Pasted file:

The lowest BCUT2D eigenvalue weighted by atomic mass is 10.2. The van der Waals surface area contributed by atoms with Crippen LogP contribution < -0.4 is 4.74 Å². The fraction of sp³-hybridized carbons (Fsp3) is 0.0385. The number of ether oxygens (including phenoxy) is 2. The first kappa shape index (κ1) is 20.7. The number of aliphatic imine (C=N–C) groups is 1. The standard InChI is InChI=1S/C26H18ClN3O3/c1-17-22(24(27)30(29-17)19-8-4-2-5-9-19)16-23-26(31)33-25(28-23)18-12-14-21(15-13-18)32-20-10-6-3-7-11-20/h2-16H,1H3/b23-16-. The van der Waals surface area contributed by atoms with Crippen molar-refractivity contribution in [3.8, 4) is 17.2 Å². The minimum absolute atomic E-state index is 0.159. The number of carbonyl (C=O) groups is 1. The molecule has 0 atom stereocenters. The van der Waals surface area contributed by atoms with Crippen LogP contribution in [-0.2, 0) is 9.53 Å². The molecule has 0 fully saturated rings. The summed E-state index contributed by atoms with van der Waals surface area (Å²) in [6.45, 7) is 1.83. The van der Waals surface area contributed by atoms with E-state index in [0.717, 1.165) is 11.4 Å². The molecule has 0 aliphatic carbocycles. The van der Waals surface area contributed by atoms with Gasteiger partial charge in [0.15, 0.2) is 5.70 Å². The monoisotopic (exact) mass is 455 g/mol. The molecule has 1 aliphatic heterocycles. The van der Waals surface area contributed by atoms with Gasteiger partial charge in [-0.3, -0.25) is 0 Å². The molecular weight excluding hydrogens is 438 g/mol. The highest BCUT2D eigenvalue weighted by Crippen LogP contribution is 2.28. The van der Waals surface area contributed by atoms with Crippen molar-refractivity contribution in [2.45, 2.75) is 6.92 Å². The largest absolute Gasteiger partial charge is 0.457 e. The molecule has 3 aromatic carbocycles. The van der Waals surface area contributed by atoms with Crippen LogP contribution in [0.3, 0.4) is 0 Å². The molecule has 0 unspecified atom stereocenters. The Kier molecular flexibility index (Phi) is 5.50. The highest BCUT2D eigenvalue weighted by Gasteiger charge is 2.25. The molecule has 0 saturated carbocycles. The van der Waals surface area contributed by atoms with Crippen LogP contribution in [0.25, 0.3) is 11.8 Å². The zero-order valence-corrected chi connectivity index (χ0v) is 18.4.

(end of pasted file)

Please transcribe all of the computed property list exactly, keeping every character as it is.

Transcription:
The lowest BCUT2D eigenvalue weighted by atomic mass is 10.2. The van der Waals surface area contributed by atoms with Crippen LogP contribution < -0.4 is 4.74 Å². The fraction of sp³-hybridized carbons (Fsp3) is 0.0385. The number of ether oxygens (including phenoxy) is 2. The first kappa shape index (κ1) is 20.7. The number of aliphatic imine (C=N–C) groups is 1. The standard InChI is InChI=1S/C26H18ClN3O3/c1-17-22(24(27)30(29-17)19-8-4-2-5-9-19)16-23-26(31)33-25(28-23)18-12-14-21(15-13-18)32-20-10-6-3-7-11-20/h2-16H,1H3/b23-16-. The van der Waals surface area contributed by atoms with Crippen molar-refractivity contribution in [3.8, 4) is 17.2 Å². The minimum absolute atomic E-state index is 0.159. The number of carbonyl (C=O) groups is 1. The molecule has 0 atom stereocenters. The van der Waals surface area contributed by atoms with Crippen LogP contribution in [-0.2, 0) is 9.53 Å². The molecule has 0 fully saturated rings. The summed E-state index contributed by atoms with van der Waals surface area (Å²) in [6.45, 7) is 1.83. The van der Waals surface area contributed by atoms with E-state index in [0.717, 1.165) is 11.4 Å². The molecule has 0 aliphatic carbocycles. The van der Waals surface area contributed by atoms with Gasteiger partial charge in [0.15, 0.2) is 5.70 Å². The monoisotopic (exact) mass is 455 g/mol. The molecule has 1 aliphatic heterocycles. The van der Waals surface area contributed by atoms with Gasteiger partial charge in [-0.3, -0.25) is 0 Å². The molecular weight excluding hydrogens is 438 g/mol. The highest BCUT2D eigenvalue weighted by Crippen LogP contribution is 2.28. The van der Waals surface area contributed by atoms with Crippen molar-refractivity contribution in [2.45, 2.75) is 6.92 Å². The largest absolute Gasteiger partial charge is 0.457 e. The molecule has 3 aromatic carbocycles. The van der Waals surface area contributed by atoms with Crippen LogP contribution in [0.3, 0.4) is 0 Å². The molecule has 0 unspecified atom stereocenters. The Kier molecular flexibility index (Phi) is 5.50. The highest BCUT2D eigenvalue weighted by Gasteiger charge is 2.25. The molecule has 0 saturated carbocycles. The van der Waals surface area contributed by atoms with Crippen LogP contribution in [0.25, 0.3) is 11.8 Å². The zero-order valence-corrected chi connectivity index (χ0v) is 18.4.